Welcome to the research platform Redesigning Financial Services. Founded in 2016, we are an interdisciplinary think tank dedicated to understanding the next evolution in financial services. Our platform is based on the premise that a focus on consumer behavior is key to thriving in fast-moving, complex environments.
Incumbent banks typically earn income from payment processing services and help merchants set up payment systems. Fintechs are offering simpler, faster and more innovative payment solutions – with nearly half of all Fintechs focusing on payments. New consumer functionalities are transforming the way customers interact with their banks.
Next generation security
Less control over customer experience: banks may lose control over their customers’ transaction experience as digital wallets consolidate digital payment platforms
Customer targeting: leveraging data on specific customer segments will become an essential component of strategies to gain a dominant share of wallet.
Merchant relationships: banks’ ability to partner with merchants will become critical.
How will customer behavior change in an increasingly cashless world?
How will issuers create differentiated customer experience when their control over customer experience is taken over by digital payment platforms?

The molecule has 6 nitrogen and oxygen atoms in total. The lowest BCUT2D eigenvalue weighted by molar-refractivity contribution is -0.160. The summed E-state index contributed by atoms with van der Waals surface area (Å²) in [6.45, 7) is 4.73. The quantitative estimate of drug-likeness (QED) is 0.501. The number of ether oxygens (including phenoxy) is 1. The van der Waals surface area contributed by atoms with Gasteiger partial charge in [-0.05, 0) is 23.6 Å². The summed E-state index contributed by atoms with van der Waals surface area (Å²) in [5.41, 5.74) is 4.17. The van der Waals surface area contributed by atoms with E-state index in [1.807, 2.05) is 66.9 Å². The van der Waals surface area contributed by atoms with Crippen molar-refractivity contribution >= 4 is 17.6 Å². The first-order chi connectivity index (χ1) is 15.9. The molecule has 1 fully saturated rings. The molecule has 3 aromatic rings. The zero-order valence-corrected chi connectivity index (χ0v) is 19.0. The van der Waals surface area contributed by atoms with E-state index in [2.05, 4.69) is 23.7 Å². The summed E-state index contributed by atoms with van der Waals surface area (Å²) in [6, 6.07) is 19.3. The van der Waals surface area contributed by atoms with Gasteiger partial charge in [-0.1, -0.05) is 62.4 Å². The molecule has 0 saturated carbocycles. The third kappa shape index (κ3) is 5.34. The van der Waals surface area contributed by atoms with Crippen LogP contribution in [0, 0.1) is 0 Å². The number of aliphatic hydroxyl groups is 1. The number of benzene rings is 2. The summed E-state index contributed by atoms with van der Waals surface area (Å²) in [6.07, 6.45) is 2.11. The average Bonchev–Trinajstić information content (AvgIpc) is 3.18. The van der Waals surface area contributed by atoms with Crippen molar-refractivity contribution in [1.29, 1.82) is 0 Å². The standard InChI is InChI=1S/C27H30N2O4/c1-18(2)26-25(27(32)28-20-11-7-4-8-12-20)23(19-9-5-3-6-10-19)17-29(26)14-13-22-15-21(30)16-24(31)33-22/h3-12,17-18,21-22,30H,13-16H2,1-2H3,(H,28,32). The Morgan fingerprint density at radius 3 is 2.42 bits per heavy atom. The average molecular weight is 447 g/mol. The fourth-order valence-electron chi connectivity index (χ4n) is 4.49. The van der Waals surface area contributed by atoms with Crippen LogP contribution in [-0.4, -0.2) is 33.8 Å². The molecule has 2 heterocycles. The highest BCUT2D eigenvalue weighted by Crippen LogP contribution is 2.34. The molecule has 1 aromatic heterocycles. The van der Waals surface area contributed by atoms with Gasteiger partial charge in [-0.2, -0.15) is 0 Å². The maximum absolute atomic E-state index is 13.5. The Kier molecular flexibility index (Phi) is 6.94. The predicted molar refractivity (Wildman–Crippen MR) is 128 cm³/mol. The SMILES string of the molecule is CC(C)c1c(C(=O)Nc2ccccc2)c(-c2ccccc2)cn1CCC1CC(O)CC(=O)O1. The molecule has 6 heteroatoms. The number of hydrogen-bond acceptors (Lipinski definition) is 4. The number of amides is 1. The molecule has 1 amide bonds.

Credit & lending is a fundamental business for incumbent banks. All traditional segments in lending are under pressure from Fintechs simplifying and expanding the lending process. Alternative funding platforms are transforming credit evaluation and loan origination – and offering consumers & businesses access to non-traditional sources of capital.
P2P, P2B lending
Digital credit risk analytics, credit rating
Lean, automated process
Erosion of deposits and investment products: as savers use alternative lending platforms as investment vehicles, market share erosion will occur for banks
Distributed credit: customers’ credit portfolios could become distributed over a number of platforms, making it difficult to measure customers’ creditworthiness
Integrated partnerships: traditional institutions could also transform their processes and technologies, potentially absorbing alternative platforms to adopt the new models.
What will be the future role of financial institutions in response to continually shifting customer preferences?
How will retail banks continue to maintain their ability to serve lending needs of customers as the erosion of deposits leads to shrinking balance sheets?
The greatest potential for cryptocurrencies is to radically streamline money’s function as a transfer of value – via decentralized currencies & mobile solutions. As such, the current value transfer system built on automated clearing houses and intermediary banks could be threatened in time. The future is set to be faster, cheaper and more transparent.
Online fixed income markets
New market protocol/standard
Market share loss: the role of traditional intermediaries as a trusted party may diminish.
Lower margins: alternative payment networks may drive down margins of incumbents.
Vast applications: Applications of these technologies can expand beyond money transfer to modernize other financial infrastructures.